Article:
Sir William Phips
Painting: by Henry J. Sutton, Jr., 1930

Royal Governor of Massachusetts: 1692-1694

William Phips was an unusual choice to be the first Royal Governor of Massachusetts. Rather than being of royal blood, he was born near Kennebec, Maine, the youngest of twenty-six children. He was never formally educated; instead, he learned the ship-carpentry trade from his father.

So, how does such a man earn a knighthood and the first commission as Royal Governor of Massachusetts? Phips came to Boston where he would eventually captain a supply ship and make a fortune leading an expedition to recover treasure from sixteen ships lost near Haiti. As captain he kept sixteen percent of the take, the English Crown received ten percent. Phips was knighted and appointed the first Governor of the Province of Massachusetts.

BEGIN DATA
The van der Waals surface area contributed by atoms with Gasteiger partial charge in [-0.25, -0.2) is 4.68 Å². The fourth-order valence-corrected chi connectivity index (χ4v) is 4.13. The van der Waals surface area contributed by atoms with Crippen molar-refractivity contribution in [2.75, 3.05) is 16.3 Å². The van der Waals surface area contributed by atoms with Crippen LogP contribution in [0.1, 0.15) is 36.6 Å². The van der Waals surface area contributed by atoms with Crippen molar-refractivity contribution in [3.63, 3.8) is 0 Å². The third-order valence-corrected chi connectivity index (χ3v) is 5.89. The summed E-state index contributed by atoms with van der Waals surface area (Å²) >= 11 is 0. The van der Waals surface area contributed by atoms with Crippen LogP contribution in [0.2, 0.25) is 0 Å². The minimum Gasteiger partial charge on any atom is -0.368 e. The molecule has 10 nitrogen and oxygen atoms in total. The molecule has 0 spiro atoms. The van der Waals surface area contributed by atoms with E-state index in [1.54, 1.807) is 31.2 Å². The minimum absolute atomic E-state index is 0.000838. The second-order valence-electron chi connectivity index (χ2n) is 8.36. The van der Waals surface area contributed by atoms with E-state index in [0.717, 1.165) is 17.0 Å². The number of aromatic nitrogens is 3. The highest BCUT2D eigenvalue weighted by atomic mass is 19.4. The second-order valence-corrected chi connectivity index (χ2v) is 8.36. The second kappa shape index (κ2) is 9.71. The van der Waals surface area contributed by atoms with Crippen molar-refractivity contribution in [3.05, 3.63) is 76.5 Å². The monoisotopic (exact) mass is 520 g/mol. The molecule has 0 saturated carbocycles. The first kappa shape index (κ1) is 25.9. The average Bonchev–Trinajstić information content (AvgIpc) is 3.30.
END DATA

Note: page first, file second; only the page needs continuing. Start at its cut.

Phips faced the difficult task of convincing colonists that this new royal governorship would protect the rights they had enjoyed as the Massachusetts Bay Colony. He faced a great deal of mistrust, as well as having to contend with the Salem Witch trials. Phips convened the Supreme Judicial Court to adjudicate the remaining witch trial charges. Chief Justice William Stoughton had theological training but no legal background. The trials, which he administered, accepted spiritual evidence, denied counsel to defendants, and placed judges as the prosecution. Charges of witchcraft even spiraled to Phips' own wife. Phips eventually denied enforcement of Chief Justice Stoughton's orders to execute women convicted as witches who had previously been spared due to pregnancy.

Unfortunately, Phips had little political experience. He soon found his administration facing charges of corruption, and he was recalled to London where he died the next year. He was succeeded by Lieutenant Governor and Chief Justice William Stoughton.